Workshop on Using R for Regression - Preparation

Participants will be expected to bring their own laptops (PC or MacOS X or Linux), with a recent version of R (preferably R-2.15.0 or more recent) already installed.

Note that administrator privileges are not required for installation of R. In the absence of administrator privileges, R will be installed into a user directory.
  Windows users: Click here to obtain R

  Other systems, click here to look for a binary for your system (MacOS X, some flavours of Linux).
Additionally, a number of R packages should be installed. For details of R Packages that should be installed, click here

In preparation for the Course - Getting Familiar with R

Intending participants with limited previous experience with R, or with no previous experience of R. should do some modest amount of preliminary familiarisation. Copy down the R binary, install it on your machine, start up R, and start typing!

What should I type?

> 1+1
This may suggest some other possibilities!
> nn <- 1:5
Create in the workspace an integer vector nn that holds the values 1,2,3,4,5.
NB: <- is the assignment symbol.
> nn Display (print) the contents of nn
> ls() Show the contents of the workspace. You should see "nn" listed.
> q() End (quit) the session. When asked if you want to save the workspace, make a habit of clicking on "Yes". This saves everything in the workspace into a file (called .RData, for those who really must know) in the working directory.

There will at some point be a need to know the path to the working directory. Start R again (the workspace, if saved on the previous exit, gets reloaded), and type:
> ls() Show the contents of the workspace.
> getwd() Get the path to the working directory
If not set or changed from the default, Windows systems are likely to use "C:/Documents and Settings/Owner/My Documents" as the working directory. Other uses for working directories (there can be as many as you want) will become apparent as the course proceeds.

There are a number of demonstrations to try.
> demo() Gives a list of demos that can be tried
> demo(graphics) Show off the graphics. Press the ENTER key to display the first graph,
and to display each successive graph.

Tutorial Material for R

Start working through the document
  http://www.maths.anu.edu.au/~johnm/courses/r/notes/rn1-34.pdf

  Click here to get scripts

Other Introductory Documents from the Web

Go to http://cran.csiro.au and click on Documentation to see some of the possibilities.

Try, perhaps, R for Beginners (Emmanuel Paradis).

R Packages that should be installed

After installing R, install also the packages animation, DAAG, fortunes, latticist, latticeExtra, playwith, rgl, Rcmdr, Ecdat, oz, fgui and ggplot2. Several of these packages have a number of dependencies, so that other packages will be installed along with them. Mac users who install from the Mac GUI should be sure to tick the box "Install dependencies".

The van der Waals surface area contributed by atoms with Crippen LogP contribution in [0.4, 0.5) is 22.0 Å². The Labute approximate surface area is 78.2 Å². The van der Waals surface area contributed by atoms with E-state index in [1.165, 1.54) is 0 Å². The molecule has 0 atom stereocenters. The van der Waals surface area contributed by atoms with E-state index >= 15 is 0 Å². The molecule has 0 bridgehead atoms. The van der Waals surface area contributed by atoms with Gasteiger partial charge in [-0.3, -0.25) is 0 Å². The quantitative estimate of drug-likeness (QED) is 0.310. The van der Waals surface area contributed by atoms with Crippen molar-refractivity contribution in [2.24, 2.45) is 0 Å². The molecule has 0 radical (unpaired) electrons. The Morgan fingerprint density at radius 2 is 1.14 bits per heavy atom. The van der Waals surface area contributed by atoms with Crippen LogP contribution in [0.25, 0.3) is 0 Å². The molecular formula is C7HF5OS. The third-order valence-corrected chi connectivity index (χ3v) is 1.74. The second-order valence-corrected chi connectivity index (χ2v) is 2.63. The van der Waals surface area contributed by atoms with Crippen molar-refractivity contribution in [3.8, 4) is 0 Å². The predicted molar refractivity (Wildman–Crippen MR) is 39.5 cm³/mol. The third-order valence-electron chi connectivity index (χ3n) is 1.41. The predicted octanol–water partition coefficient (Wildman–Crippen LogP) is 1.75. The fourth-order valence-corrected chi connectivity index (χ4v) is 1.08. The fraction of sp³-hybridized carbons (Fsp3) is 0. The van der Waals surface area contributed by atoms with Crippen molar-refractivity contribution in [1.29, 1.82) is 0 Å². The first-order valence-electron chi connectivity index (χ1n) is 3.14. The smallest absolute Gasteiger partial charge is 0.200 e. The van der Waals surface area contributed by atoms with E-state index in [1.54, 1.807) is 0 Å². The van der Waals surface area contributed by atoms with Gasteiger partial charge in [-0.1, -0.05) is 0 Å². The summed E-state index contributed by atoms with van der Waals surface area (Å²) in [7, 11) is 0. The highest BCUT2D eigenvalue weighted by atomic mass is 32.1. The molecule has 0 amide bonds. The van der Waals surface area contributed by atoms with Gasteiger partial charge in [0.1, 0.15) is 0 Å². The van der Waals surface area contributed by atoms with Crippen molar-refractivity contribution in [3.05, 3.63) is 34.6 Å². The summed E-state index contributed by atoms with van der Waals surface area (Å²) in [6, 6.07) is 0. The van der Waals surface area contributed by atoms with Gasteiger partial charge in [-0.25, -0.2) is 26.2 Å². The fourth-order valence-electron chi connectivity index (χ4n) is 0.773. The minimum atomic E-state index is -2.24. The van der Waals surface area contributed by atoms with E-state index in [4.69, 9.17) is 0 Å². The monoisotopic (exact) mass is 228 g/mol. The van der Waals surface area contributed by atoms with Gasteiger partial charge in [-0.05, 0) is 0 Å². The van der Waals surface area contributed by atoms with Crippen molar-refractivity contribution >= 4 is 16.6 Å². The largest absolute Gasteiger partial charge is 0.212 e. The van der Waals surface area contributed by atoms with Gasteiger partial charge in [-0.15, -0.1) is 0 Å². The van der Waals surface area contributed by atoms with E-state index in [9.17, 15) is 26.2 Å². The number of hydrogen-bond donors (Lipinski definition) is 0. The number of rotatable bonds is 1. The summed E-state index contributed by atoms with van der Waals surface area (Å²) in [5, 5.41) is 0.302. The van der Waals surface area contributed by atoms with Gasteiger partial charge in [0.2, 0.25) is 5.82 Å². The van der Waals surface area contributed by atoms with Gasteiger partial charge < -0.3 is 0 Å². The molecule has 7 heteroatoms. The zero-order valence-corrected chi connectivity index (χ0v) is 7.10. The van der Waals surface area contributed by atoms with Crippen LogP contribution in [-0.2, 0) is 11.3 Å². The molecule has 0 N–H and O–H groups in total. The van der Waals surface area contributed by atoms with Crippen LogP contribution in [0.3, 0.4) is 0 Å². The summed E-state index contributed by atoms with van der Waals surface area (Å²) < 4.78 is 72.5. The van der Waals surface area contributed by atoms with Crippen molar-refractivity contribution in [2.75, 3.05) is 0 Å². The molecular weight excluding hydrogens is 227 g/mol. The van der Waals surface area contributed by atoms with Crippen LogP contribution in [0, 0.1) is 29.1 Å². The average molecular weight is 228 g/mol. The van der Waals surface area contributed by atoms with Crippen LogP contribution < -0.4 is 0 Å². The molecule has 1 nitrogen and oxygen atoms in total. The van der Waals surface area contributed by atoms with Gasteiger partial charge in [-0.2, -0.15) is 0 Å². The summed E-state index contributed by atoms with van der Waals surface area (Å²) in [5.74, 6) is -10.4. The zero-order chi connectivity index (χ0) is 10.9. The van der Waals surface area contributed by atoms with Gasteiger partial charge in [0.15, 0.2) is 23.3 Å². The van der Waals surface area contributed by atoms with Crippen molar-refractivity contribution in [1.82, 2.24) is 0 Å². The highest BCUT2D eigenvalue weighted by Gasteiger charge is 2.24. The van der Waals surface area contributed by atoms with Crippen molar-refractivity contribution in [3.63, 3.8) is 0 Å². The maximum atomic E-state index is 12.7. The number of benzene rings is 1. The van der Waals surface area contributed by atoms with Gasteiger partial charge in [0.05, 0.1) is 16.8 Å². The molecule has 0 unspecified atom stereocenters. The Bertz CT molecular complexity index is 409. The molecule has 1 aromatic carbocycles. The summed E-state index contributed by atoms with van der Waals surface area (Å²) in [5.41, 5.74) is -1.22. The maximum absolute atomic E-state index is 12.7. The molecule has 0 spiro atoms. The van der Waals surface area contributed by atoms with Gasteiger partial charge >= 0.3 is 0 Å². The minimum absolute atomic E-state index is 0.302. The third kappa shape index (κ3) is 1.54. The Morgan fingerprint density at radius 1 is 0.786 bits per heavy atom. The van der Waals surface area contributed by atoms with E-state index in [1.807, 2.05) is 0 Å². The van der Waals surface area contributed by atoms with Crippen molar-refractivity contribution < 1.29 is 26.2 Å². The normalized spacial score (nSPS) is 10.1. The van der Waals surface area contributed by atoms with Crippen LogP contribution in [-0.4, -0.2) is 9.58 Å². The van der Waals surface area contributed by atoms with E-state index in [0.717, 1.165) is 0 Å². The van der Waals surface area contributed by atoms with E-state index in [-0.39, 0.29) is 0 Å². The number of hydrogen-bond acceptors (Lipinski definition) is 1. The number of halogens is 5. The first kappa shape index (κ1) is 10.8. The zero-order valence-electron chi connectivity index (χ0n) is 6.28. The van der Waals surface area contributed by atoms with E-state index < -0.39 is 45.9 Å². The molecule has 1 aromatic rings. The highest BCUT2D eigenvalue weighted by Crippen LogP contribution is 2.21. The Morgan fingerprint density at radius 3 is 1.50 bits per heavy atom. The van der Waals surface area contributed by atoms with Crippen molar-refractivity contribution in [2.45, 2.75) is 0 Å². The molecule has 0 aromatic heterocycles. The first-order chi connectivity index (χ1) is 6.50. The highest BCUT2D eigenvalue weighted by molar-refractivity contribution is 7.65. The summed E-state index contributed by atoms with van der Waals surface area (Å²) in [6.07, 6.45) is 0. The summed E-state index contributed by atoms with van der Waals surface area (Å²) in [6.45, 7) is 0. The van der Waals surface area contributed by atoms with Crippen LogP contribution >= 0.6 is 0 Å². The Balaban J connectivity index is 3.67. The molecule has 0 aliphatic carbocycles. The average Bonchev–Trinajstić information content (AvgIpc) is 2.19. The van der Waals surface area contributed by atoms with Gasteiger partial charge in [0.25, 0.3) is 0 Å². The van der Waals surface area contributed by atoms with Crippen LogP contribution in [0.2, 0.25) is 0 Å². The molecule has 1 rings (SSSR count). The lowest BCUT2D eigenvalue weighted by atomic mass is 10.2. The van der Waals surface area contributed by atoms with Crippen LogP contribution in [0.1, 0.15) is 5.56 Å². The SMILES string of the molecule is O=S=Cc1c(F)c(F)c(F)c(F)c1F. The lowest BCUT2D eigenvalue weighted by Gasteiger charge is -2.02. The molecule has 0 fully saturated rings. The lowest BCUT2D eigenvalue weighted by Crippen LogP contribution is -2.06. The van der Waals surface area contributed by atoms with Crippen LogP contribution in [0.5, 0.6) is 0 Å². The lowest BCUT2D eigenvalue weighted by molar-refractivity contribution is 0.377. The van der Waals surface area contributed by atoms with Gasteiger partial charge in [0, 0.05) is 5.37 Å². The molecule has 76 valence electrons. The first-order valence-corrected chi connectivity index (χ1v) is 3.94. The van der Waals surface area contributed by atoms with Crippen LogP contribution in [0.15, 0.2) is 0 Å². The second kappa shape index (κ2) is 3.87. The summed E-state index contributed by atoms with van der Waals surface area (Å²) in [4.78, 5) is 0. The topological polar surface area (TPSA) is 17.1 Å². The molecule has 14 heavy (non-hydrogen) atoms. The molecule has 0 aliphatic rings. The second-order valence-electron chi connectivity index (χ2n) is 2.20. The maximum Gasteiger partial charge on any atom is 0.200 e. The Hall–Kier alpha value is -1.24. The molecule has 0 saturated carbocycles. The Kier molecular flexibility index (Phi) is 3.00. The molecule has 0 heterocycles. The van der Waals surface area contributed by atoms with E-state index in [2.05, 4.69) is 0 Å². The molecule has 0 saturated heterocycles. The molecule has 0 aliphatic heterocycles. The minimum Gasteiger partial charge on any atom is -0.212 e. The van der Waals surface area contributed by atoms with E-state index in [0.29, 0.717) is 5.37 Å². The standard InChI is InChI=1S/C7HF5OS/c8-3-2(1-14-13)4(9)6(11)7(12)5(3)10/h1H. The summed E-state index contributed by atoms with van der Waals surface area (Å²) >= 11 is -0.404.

Other packages to which there may be reference include dichromat, odfWeave, rpanel, scatterplot3d, and schoolmath

For playwith, GTk2 should be installed. NB: Gtk2 is not part of R. It is required in order to use the abilities, or some of the abilities, in certain R packages

For R under Windows (requires R-2.12 or later), download and install http://downloads.sourceforge.net/gtk-win/gtk2-runtime-2.24.8-2011-12-03-ash.exe

For use with R under MacOS X, download and install http://r.research.att.com/libs/GTK_2.18.5-X11.pkg

If R has access to a live internet connection, packages can be installed from the menu. You will need to select a repository. In Australia, choose an Australian repository. Alternatively, packages can be installed from the command line. For Rcmdr, a suitable command is:
  install.packages("Rcmdr", dependencies=TRUE)
The R commander has many dependencies, indirect as well as direct. On a slow internet connection, this may take some time.

Installation of the RStudio Integrated Development Environment

This free and open source development environment (editor, and much more) is strongly recommended for use of R. Download it from RStudio website (Mac: ∼ 40MB; Windows: ∼ 24MB; Linux: ∼ 24MB)

Checking the Installation

To check, e.g., that latticeExtra (and dependencies) is properly installed, start R and type, on the command line:
  library(latticeExtra)

Installation of Packages (or even running R) from a DVD

Flash drives (or possibly DVDs) will however be available at the course from which it will be possible to install, for R-2.15.0 or later, any packages that are lacking. Additionally, these will include an R executable that has relevant packages already installed. This makes it possible, as a temporary recourse, to run R from the flash drive.

Installation of Java JDK (optional)

Certain R packages (e.g., tm for text mining) require Java JDK. While none of these packages are likely to be used in this course, anyone who wishes to experiment widely with R packages may find useful to have Java SDK installed.
Go to: http://www.oracle.com/technetwork/java/javase/downloads/index.html. Then, under Java Platform, Standard Edition, click on click on Download JDK. (This is described as Java SE6 Update 23.)

Mac users should already have JDK installed as part of the Macintosh system.

Do you have data that you are happy to expose to wider view?

Contact the presenter with the details. Data that have been used for a published paper may be especially suitable.

Links

Further exercises; and Weaving with R (strictly for those who want some greater challenge!)

Web site for R (CRAN = Comprehensive R Archive Network)

There are further interesting R links here.

John Maindonald's web site

email: john.maindonald AT anu.edu.au
Last updated: May 11 2012.